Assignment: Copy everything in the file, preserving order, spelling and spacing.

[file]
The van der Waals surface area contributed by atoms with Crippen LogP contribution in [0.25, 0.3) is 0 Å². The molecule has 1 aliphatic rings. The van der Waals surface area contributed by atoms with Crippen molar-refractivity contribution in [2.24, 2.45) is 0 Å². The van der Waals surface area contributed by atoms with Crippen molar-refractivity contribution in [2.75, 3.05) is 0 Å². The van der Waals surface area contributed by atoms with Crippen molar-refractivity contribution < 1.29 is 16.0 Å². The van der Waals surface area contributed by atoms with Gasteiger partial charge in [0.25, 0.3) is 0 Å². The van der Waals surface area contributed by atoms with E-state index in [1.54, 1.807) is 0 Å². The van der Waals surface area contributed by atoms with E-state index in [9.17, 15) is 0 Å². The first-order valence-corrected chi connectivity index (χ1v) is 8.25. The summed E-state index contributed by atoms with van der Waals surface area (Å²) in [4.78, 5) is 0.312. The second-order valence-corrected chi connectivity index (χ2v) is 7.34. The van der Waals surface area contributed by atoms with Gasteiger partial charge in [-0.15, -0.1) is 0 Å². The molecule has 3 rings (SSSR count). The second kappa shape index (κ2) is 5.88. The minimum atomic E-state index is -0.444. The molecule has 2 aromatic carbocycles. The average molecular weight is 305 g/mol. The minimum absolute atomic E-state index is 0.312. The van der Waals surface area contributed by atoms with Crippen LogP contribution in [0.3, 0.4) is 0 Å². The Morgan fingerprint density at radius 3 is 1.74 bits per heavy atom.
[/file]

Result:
The van der Waals surface area contributed by atoms with Crippen LogP contribution in [0.25, 0.3) is 0 Å². The molecule has 1 aliphatic rings. The van der Waals surface area contributed by atoms with Crippen molar-refractivity contribution in [2.24, 2.45) is 0 Å². The van der Waals surface area contributed by atoms with Crippen molar-refractivity contribution in [2.75, 3.05) is 0 Å². The van der Waals surface area contributed by atoms with Crippen molar-refractivity contribution < 1.29 is 16.0 Å². The van der Waals surface area contributed by atoms with Gasteiger partial charge in [0.25, 0.3) is 0 Å². The van der Waals surface area contributed by atoms with E-state index in [1.54, 1.807) is 0 Å². The van der Waals surface area contributed by atoms with E-state index in [9.17, 15) is 0 Å². The first-order valence-corrected chi connectivity index (χ1v) is 8.25. The summed E-state index contributed by atoms with van der Waals surface area (Å²) in [4.78, 5) is 0.312. The second-order valence-corrected chi connectivity index (χ2v) is 7.34. The van der Waals surface area contributed by atoms with Gasteiger partial charge in [-0.15, -0.1) is 0 Å². The molecule has 3 rings (SSSR count). The second kappa shape index (κ2) is 5.88. The minimum atomic E-state index is -0.444. The molecule has 2 aromatic carbocycles. The average molecular weight is 305 g/mol. The minimum absolute atomic E-state index is 0.312. The van der Waals surface area contributed by atoms with Crippen LogP contribution in [0.3, 0.4) is 0 Å². The Morgan fingerprint density at radius 3 is 1.74 bits per heavy atom.